The cuddly koala is facing a host of crises, but wildlife experts say it could be a virulent outbreak of the STD chlamydia that does the species in. And extinction is a real near-term possibility for Australia's national symbol and a key tourism draw. What's behind the unlikely-sounding threat to the koala, and what are people doing about it?
How dire is the koalas' situation?
Only 43,000 to 80,000 koalas are still alive, according to the Australian Koala Foundation, a conservation group; at the current rate of decline, they'll be extinct in 30 years. They're already "functionally extinct" along the "Koala Coast" in southeastern Queensland, says William Ellis, a researcher at the University of Queensland. A key factor: A chlamydia epidemic that's infected 50 to 80 percent of the koala population.
Yes. Although a sexual transmitted disease like chlamydia "would seem at odds with the animal's image as the cuddly emblem of Australia," says Larry Knowles at AOL News, koalas spread the disease through male-to-male and male-to-female sexual activity, as well as through nursing and other mother-to-child contact. The rate of infection has been high for some time, but seems to flare up when the animals are under stress.
What's stressing the koalas?
Development is rapidly shrinking their habitat and the supply of their dietary staple, eucalyptus leaves. Hotter, drier weather is also killing off eucalyptus trees. This is especially hard on koalas, since they are "notoriously fussy about what types of eucalyptus leaves they eat," says Bonnie Malkin in Britain's Daily Telegraph.
How is the chlamydia manifesting?
The disease is hard to detect until the animals are really sick. Specific symptoms include conjunctivitis ("pink eye"), urinary tract infections, kidney failure, and incontinence. Ominously, the disease can leave the koalas so weakened they no longer expend the energy needed for survival, and it has left up to 45 percent of female koalas infertile.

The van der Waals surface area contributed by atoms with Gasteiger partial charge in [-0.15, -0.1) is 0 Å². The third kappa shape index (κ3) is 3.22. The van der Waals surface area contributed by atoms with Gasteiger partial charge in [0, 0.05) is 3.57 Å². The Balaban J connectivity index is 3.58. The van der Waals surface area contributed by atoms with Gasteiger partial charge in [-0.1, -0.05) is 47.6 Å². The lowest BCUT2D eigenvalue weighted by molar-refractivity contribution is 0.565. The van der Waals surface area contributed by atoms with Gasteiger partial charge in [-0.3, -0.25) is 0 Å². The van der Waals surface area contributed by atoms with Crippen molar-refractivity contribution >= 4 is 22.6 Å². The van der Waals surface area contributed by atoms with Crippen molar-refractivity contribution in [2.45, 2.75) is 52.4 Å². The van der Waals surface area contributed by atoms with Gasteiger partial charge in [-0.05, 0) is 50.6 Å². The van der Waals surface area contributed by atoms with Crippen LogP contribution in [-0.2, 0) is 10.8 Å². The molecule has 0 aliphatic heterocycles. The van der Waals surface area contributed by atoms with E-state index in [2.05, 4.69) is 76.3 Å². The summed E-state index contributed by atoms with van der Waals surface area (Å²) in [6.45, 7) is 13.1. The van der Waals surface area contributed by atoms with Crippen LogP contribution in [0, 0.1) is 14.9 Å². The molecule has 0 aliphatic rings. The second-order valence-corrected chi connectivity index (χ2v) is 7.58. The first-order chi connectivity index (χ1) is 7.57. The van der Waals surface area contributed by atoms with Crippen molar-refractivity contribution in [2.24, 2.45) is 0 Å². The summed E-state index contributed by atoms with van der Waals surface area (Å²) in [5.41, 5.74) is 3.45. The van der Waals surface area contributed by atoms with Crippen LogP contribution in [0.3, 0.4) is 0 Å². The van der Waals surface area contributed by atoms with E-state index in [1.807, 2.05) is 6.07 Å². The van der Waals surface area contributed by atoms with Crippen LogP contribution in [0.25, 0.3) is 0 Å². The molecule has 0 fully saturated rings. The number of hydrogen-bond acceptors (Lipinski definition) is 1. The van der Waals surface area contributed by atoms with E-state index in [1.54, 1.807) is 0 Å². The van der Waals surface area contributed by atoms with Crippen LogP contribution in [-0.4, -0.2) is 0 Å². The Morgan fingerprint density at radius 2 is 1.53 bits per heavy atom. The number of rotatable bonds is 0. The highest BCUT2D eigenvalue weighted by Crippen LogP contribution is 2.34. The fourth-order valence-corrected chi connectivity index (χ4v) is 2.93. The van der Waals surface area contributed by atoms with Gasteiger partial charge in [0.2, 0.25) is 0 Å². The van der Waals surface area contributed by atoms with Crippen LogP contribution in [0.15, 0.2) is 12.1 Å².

What is Australia doing to save the koala?
Treating visibly ill koalas with antibiotics, or euthanizing those too far gone, while struggling to find a chlamydia vaccine — despite fears a vaccine could do more harm than good. "While you might treat the chlamydia, you might make [the animals'] digestive tracts worse," says Peter Timms at Queensland University of Technology, who's working on a vaccine. Australia is also setting aside protected habitat for the koala.
Why hasn't this received more attention?
The country isn't exactly advertising the decline of its national symbol. Koalas are a valuable tourism draw — $1 billion a year's worth, according to one estimate — and the tourism industry doesn't want people to "see koalas with disease," says Timms. AOL's Knowles agrees: "What tourist, after all, would want to be photographed with an animal known for its chlamydia?"